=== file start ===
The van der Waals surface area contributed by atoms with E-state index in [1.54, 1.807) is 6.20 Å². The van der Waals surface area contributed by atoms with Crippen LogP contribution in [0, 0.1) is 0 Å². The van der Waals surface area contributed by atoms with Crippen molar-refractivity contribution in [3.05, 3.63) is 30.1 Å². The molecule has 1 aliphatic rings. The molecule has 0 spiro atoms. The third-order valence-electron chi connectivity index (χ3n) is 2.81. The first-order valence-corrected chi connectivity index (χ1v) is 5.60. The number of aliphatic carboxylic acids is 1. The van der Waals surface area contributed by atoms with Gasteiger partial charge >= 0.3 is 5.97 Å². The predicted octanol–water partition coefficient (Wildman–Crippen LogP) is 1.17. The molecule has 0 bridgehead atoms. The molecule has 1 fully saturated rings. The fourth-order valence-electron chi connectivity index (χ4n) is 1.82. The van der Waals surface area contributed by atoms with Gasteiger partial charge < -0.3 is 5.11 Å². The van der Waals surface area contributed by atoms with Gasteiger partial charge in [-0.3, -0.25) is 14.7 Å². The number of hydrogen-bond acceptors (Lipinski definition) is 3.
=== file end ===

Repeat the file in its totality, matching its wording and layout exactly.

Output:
The van der Waals surface area contributed by atoms with E-state index in [1.54, 1.807) is 6.20 Å². The van der Waals surface area contributed by atoms with Crippen LogP contribution in [0, 0.1) is 0 Å². The van der Waals surface area contributed by atoms with Crippen molar-refractivity contribution in [3.05, 3.63) is 30.1 Å². The molecule has 1 aliphatic rings. The molecule has 0 spiro atoms. The third-order valence-electron chi connectivity index (χ3n) is 2.81. The first-order valence-corrected chi connectivity index (χ1v) is 5.60. The number of aliphatic carboxylic acids is 1. The van der Waals surface area contributed by atoms with Gasteiger partial charge >= 0.3 is 5.97 Å². The predicted octanol–water partition coefficient (Wildman–Crippen LogP) is 1.17. The molecule has 0 bridgehead atoms. The molecule has 1 fully saturated rings. The fourth-order valence-electron chi connectivity index (χ4n) is 1.82. The van der Waals surface area contributed by atoms with Gasteiger partial charge < -0.3 is 5.11 Å². The van der Waals surface area contributed by atoms with Gasteiger partial charge in [-0.3, -0.25) is 14.7 Å². The number of hydrogen-bond acceptors (Lipinski definition) is 3.